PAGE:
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The American Society of Breast Surgeons.
Annals of Surgical Oncology

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Paravertebral Blocks Reduce Narcotic Use Without Affecting Perfusion in Patients Undergoing Autologous Breast Reconstruction

Elizabeth B. Odom MD, Nili Mehta MD, Rajiv P. Parikh MD, Ryan Guffey MD, Terence M. Myckatyn MD, FACS
Reconstructive Oncology
Volume 24, Issue 11 / October , 2017



Autologous breast reconstruction offers excellent long term outcomes after mastectomy. However, maintaining adequate postoperative analgesia remains challenging. Use of paravertebral blocks (PVBs) reduces postoperative narcotic use and length of stay, and enhanced recovery protocols with mixed analgesia methods are gaining popularity, but few studies have explored the intraoperative effects of these interventions.


Patients who underwent abdominally based autologous breast reconstruction between 2010 and 2016 were compiled into a retrospective database. We used electronic medical records to determine demographics, as well as perioperative and intraoperative vital signs and narcotic, anxiolytic, crystalloid, colloid, blood product, and vasopressor requirements, and postoperative complications. Results were compared between patients who had a PVB and those who did not and those who had a PVB alone and those who followed our enhanced recovery protocol using standard statistical methods and adjusting for preoperative values.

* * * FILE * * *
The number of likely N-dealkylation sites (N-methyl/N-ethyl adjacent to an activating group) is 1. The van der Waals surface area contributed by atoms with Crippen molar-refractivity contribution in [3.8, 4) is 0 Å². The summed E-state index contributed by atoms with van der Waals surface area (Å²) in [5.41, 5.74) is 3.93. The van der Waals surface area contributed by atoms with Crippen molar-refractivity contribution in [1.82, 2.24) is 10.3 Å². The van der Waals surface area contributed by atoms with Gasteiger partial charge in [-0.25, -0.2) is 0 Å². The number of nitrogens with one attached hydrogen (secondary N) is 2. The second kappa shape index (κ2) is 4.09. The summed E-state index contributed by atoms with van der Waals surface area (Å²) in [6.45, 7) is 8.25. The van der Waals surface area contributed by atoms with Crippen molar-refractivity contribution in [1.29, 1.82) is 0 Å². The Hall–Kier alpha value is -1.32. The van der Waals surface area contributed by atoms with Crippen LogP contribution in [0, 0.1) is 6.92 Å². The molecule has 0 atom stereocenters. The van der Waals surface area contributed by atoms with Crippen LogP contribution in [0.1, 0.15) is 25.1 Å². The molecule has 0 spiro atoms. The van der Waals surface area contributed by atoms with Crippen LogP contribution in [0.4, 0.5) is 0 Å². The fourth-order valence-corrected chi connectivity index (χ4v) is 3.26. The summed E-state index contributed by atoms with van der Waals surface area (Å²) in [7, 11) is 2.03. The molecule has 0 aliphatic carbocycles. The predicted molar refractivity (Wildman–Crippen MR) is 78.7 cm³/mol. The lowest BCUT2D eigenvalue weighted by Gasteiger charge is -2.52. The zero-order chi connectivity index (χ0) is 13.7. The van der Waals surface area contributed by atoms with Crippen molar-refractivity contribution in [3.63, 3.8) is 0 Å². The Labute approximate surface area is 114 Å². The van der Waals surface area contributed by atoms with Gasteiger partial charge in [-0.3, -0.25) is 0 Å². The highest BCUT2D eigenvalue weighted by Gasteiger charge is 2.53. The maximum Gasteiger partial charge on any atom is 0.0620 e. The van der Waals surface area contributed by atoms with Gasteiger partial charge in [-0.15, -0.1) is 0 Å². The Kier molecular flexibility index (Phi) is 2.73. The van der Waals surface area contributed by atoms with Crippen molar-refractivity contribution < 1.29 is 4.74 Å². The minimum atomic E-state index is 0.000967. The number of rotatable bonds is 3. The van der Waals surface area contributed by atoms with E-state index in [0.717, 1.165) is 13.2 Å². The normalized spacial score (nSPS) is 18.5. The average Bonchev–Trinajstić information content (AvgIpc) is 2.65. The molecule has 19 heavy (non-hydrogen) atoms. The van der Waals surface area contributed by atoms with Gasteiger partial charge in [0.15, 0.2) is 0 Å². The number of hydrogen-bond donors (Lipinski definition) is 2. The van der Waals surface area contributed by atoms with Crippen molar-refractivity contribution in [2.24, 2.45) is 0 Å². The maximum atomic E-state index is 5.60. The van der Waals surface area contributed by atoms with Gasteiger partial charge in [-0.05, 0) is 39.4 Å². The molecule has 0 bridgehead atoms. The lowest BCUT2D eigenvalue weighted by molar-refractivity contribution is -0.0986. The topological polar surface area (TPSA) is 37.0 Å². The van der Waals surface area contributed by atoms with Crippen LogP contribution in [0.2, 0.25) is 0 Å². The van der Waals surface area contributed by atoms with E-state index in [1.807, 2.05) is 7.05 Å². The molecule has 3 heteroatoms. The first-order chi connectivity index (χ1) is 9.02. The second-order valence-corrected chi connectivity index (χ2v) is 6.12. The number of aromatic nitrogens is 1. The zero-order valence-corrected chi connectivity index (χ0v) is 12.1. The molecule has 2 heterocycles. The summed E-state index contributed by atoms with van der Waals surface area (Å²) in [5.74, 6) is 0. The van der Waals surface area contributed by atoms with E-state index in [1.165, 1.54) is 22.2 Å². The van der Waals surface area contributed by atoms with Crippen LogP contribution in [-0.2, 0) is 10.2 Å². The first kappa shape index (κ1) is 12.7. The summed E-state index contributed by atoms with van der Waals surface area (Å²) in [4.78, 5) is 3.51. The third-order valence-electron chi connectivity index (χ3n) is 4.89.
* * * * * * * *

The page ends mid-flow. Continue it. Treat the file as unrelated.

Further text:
A total of 170 patients were included in the study. Sixty-six had a PVB, and 104 did not. Of the 66 who had a PVB, 19 followed our enhanced recovery protocol. Patients who did not have a PVB required 171.6 mg of total narcotic medication in the perioperative period, those with a PVB alone required 146.9 mg, and those who followed the ERAS protocol 95.2 mg (p = 0.01). There was no difference in intraoperative mean arterial pressure, time with mean arterial pressure <80% of baseline, vasopressor use, or fluid requirement. There was no difference in complication rate.


PVBs and an enhanced recovery protocol reduce the use of narcotic medications in autologous breast reconstruction without impacting intraoperative hemodynamics. Breast reconstruction after mastectomy restores body image and improves health-related quality of life, satisfaction with appearance and physical, psychosocial, and sexual well-being (Donovan et al. in J Clin Oncol 7(7):959–968, 1989; Eltahir et al. in Plast Reconstr Surg 132(2):201e–209e, 2013; Jagsi et al. in Ann Surg 261(6):1198–1206, 2015). For patients pursuing breast reconstruction, there are two major options: prosthetic (tissue expander/implant) or autologous reconstruction. However, while providing exceptional long-term outcomes, postoperative pain and length of hospital stay remains a major challenge preventing more widespread adoption of autologous breast reconstruction (Albornoz et al. in Plast Reconstr Surg 131(1):15–23, 2013; Gurunluoglu et al. in Ann Plast Surg 70(1):103–110, 2013; Kulkarni et al. in Plast Reconstr Surg 132(3):534–541, 2013; Sbitany et al. in Plast Reconstr Surg 124(6):1781–1789, 2009). Acute postoperative pain contributes to prolonged hospital stays, increased narcotic use, and associated risks of the aforementioned.

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